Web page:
Offspring born of concubines followed their mother’s class status: those born of commoner concubines were called seoja and those of nobi concubines, eolja; both were collectively called seoeol. Being called differently based on the social class of one’s mother was in itself an act of discrimination. Thus, the existence of nobi created various relationship issues, causing conflicts even within the family, which was the foundation of society. This discrimination against them extended out into society where, no matter how talented a low-born man was, he was denied any chance to make a name for himself. In the novel, Hong Gildong was a man of heroic character, but he was also an illegitimate son born of a female slave, so he was treated with low regard even by the household servants. Unable to endure this contempt, he eventually left home and established an ideal kingdom on an island called Yuldo. Once Yi Ik lamented the pitiful fate of lowly people, saying, “If a person becomes nobi, he is never allowed to join the commoner status again even though he is gifted with the talents of sages and worthies. How lamentable!”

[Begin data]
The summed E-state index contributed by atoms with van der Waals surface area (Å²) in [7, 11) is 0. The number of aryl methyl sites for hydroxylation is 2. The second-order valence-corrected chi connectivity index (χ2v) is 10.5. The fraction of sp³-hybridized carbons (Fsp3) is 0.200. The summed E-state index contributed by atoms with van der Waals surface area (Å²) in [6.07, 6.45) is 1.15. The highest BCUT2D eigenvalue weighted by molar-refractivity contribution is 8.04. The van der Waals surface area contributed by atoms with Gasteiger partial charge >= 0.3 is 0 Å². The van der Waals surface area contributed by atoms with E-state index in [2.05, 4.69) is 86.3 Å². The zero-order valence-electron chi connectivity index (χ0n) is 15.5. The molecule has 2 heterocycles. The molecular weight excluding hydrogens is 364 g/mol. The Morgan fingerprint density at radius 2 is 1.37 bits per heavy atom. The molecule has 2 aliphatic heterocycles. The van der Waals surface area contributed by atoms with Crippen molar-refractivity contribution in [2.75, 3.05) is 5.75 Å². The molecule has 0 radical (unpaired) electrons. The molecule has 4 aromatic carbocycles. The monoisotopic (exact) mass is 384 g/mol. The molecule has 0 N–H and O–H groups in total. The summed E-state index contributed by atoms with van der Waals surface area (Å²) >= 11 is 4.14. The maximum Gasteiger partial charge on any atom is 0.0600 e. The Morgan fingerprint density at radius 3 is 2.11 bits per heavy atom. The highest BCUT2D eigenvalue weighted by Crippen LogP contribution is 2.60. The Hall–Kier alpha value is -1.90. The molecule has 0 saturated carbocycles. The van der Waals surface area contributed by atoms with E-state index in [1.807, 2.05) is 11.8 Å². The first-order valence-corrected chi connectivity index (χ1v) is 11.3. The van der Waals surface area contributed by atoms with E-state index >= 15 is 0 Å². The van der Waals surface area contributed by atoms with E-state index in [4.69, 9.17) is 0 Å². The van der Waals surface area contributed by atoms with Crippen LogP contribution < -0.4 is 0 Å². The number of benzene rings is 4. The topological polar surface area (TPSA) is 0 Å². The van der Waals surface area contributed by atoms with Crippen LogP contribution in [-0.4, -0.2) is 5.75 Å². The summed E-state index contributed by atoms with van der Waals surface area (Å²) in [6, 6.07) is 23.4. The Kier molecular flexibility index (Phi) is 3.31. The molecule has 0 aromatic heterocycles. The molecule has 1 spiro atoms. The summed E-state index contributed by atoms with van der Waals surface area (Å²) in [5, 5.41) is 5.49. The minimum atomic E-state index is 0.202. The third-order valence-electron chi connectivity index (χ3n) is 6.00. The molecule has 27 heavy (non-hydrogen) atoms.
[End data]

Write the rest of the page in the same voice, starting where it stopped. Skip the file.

Jang Yeongsil: Engineer, Scientist, and Inventor

Along similar lines, there was an extraordinary case in early Joseon. Jang Yeongsil (1390–1450) was a great scientist who served under the patronage of King Sejong (r. 1397–1450), known for creating the Korean alphabet, hangeul. Jang invented astronomical instruments, including armillary spheres (honseonui), a simplified type of the former (ganui), clepsydras (jagyeongnu), and sundials (angbu ilgu). Though he was a government official in royal favor, Jang was from the public nobi class as he was born to a government courtesan belonging to Dongnae Prefecture (in present-day Busan).